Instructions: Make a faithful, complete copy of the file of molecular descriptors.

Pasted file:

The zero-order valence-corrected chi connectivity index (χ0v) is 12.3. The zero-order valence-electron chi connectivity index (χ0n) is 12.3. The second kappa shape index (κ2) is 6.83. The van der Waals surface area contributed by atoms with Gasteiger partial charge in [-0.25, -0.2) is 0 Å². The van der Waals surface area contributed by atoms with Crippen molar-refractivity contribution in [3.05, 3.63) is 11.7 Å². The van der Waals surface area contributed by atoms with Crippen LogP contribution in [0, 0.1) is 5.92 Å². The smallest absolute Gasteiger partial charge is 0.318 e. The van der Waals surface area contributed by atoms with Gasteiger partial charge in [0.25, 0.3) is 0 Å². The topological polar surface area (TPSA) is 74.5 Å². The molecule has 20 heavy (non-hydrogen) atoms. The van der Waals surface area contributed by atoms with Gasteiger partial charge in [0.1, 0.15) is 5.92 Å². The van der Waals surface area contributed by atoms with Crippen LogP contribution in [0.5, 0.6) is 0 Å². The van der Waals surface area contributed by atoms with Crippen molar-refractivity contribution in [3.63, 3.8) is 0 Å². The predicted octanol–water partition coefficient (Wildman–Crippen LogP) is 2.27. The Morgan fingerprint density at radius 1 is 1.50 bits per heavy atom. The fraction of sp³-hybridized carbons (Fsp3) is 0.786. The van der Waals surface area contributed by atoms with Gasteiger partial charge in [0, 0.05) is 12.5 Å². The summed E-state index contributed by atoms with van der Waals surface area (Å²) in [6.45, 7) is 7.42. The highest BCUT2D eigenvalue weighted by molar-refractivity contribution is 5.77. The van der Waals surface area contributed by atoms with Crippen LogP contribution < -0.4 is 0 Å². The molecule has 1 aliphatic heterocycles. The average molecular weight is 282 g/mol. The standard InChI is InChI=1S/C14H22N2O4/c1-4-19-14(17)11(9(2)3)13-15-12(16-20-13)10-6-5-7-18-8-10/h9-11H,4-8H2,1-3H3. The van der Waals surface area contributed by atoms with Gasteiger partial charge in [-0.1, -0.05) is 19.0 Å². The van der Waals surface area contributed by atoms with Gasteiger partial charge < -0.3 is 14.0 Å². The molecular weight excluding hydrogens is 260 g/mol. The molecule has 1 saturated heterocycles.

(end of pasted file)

The zero-order valence-corrected chi connectivity index (χ0v) is 12.3. The zero-order valence-electron chi connectivity index (χ0n) is 12.3. The second kappa shape index (κ2) is 6.83. The van der Waals surface area contributed by atoms with Gasteiger partial charge in [-0.25, -0.2) is 0 Å². The van der Waals surface area contributed by atoms with Crippen molar-refractivity contribution in [3.05, 3.63) is 11.7 Å². The van der Waals surface area contributed by atoms with Crippen LogP contribution in [0, 0.1) is 5.92 Å². The smallest absolute Gasteiger partial charge is 0.318 e. The van der Waals surface area contributed by atoms with Gasteiger partial charge in [0.25, 0.3) is 0 Å². The topological polar surface area (TPSA) is 74.5 Å². The molecule has 20 heavy (non-hydrogen) atoms. The van der Waals surface area contributed by atoms with Gasteiger partial charge in [0.1, 0.15) is 5.92 Å². The van der Waals surface area contributed by atoms with Crippen LogP contribution in [0.5, 0.6) is 0 Å². The van der Waals surface area contributed by atoms with Crippen molar-refractivity contribution in [3.63, 3.8) is 0 Å². The predicted octanol–water partition coefficient (Wildman–Crippen LogP) is 2.27. The Morgan fingerprint density at radius 1 is 1.50 bits per heavy atom. The fraction of sp³-hybridized carbons (Fsp3) is 0.786. The van der Waals surface area contributed by atoms with Gasteiger partial charge in [0, 0.05) is 12.5 Å². The summed E-state index contributed by atoms with van der Waals surface area (Å²) in [6.45, 7) is 7.42. The highest BCUT2D eigenvalue weighted by molar-refractivity contribution is 5.77. The van der Waals surface area contributed by atoms with Crippen LogP contribution < -0.4 is 0 Å². The molecule has 1 aliphatic heterocycles. The average molecular weight is 282 g/mol. The standard InChI is InChI=1S/C14H22N2O4/c1-4-19-14(17)11(9(2)3)13-15-12(16-20-13)10-6-5-7-18-8-10/h9-11H,4-8H2,1-3H3. The van der Waals surface area contributed by atoms with Gasteiger partial charge in [-0.1, -0.05) is 19.0 Å². The van der Waals surface area contributed by atoms with Gasteiger partial charge < -0.3 is 14.0 Å². The molecular weight excluding hydrogens is 260 g/mol. The molecule has 1 saturated heterocycles.